1) The tornado training sessions that we have held over the last couple of weeks were invaluable in helping people know where to go, in case of a severe weather warning, and in reminding building coordinators about their responsibilities in an emergency. The coordinators did a great job of donning their vests and directing people to safe locations during the drill. It was plain bad luck that Cobb County decided to test its sirens at 9:00 a.m. on Wednesday morning, just prior to our planned exercise at 10:00 a.m. Some people were confused by the additional test, but, in a sense, it added a sense of realism to the drill; emergencies don’t happen on a predictable schedule.
2) Having redundant communication systems is critically important. E-mail can be slow, even for emergency communications, and the delivery speed can depend on the amount of traffic, the receiver’s location, and even the cellular carrier. Many students (and some faculty and staff) utilize e-mail less than text messaging, and use of cell phones as actual phones varies as well. Utilizing all the available communication tools for emergency alerts is important, as is using a range of ways to keep people informed during an incident. The website will be the most robust of these tools, but voicemail, e-mail, texts, and managing the message with the news media are vital, as well.
3) University Information Technology Services has a clear plan for backup support, with both on-campus backup for servers in another building and off-site hosting of the website in Athens (Georgia). This backup system is especially important given our reliance on electronic methods for communication.
4) Our external observers offered many good suggestions about how the Executive Policy Group can function more effectively. One aspect of this is the need for us to consistently use the Incident Command System (ICS) that is endorsed by the National Incident Management System. We were well aware of this requirement, but our visitors – particularly those from FEMA – suggested some additional ways in which we could implement the system. Some members of the Senior Staff took ICS training several years ago, but it’s time for a refresher – and for new training for recently added members of the group. We’ll be following through on this training soon, and we will invite all interested members of the University community to join us.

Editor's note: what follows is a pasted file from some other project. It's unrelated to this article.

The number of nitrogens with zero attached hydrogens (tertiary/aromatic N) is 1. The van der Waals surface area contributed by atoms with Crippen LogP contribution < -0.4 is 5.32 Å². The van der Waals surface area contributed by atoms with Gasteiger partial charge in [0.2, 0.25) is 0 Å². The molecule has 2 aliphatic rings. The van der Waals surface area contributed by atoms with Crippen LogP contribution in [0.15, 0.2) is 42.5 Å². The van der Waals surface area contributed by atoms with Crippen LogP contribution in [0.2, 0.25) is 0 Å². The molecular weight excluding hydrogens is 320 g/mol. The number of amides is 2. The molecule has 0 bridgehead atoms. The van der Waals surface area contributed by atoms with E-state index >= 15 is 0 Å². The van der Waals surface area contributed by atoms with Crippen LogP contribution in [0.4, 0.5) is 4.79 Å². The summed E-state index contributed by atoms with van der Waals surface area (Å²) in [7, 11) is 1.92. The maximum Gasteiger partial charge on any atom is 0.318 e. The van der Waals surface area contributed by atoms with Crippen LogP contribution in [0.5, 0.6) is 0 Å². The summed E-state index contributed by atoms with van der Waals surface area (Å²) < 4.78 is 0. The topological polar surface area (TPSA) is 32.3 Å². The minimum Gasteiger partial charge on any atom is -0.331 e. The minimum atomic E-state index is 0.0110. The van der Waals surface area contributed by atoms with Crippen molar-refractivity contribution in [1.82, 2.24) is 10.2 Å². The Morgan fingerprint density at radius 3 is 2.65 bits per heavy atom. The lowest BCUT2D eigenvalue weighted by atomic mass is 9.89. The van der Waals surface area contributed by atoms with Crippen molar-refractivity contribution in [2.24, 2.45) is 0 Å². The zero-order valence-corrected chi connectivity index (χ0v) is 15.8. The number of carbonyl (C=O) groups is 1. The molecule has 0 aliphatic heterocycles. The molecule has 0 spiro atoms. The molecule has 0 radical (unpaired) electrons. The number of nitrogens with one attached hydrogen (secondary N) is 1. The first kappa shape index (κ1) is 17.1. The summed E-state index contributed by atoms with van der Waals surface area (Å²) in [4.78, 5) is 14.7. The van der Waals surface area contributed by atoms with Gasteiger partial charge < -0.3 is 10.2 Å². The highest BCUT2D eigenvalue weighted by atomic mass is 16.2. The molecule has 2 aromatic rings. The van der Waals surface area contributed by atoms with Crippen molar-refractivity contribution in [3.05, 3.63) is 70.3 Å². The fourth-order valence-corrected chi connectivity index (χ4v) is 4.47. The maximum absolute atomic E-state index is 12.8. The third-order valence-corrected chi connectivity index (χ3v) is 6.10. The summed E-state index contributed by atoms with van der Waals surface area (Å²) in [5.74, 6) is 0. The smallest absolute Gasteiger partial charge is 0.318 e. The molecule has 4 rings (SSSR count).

5) But perhaps the most important lesson from this tornado drill was learning about the array of resources available to us from outside of campus. County, state, and federal emergency management agencies can provide assistance, as can the WellStar Hospital System, Red Cross, Marietta fire and police departments, the Georgia Highway Patrol, and other institutions in the University System of Georgia. Having a colleague from Georgia Tech as an observer for this exercise was valuable, especially in providing perspective for our colleagues from other agencies. He emphasized to them the unique challenges of managing an emergency on a campus, which cannot be effectively “locked down” and where accounting for the whereabouts and condition of every student is completely unrealistic. In an emergency, we would all work together to manage the incident and move as quickly as possible to a resolution.
I appreciate the good work of the University Police, the entire University community, and all our community partners in using this “tornado drill” opportunity to test our systems and find ways to improve our ability to respond to emergencies. I look forward to incorporating what we have learned into our policies, our procedures, and our responses.